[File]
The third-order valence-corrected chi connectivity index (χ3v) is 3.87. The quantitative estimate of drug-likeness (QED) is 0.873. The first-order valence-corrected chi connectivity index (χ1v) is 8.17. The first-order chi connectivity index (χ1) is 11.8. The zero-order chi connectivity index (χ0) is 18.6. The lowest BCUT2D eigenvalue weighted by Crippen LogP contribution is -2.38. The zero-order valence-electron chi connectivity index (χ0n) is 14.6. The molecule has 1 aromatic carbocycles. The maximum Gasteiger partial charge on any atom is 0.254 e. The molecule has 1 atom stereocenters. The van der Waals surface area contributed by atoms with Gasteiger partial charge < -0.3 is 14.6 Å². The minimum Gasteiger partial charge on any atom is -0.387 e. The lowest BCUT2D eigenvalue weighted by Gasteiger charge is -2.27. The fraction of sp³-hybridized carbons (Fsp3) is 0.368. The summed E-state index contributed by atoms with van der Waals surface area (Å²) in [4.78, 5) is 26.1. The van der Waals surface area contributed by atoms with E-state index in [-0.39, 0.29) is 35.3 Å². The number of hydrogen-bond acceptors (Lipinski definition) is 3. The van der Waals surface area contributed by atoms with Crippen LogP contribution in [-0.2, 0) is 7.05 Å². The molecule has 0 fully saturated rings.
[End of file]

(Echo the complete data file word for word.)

The third-order valence-corrected chi connectivity index (χ3v) is 3.87. The quantitative estimate of drug-likeness (QED) is 0.873. The first-order valence-corrected chi connectivity index (χ1v) is 8.17. The first-order chi connectivity index (χ1) is 11.8. The zero-order chi connectivity index (χ0) is 18.6. The lowest BCUT2D eigenvalue weighted by Crippen LogP contribution is -2.38. The zero-order valence-electron chi connectivity index (χ0n) is 14.6. The molecule has 1 aromatic carbocycles. The maximum Gasteiger partial charge on any atom is 0.254 e. The molecule has 1 atom stereocenters. The van der Waals surface area contributed by atoms with Gasteiger partial charge < -0.3 is 14.6 Å². The minimum Gasteiger partial charge on any atom is -0.387 e. The lowest BCUT2D eigenvalue weighted by Gasteiger charge is -2.27. The fraction of sp³-hybridized carbons (Fsp3) is 0.368. The summed E-state index contributed by atoms with van der Waals surface area (Å²) in [4.78, 5) is 26.1. The van der Waals surface area contributed by atoms with E-state index in [-0.39, 0.29) is 35.3 Å². The number of hydrogen-bond acceptors (Lipinski definition) is 3. The van der Waals surface area contributed by atoms with Crippen LogP contribution in [-0.2, 0) is 7.05 Å². The molecule has 0 fully saturated rings.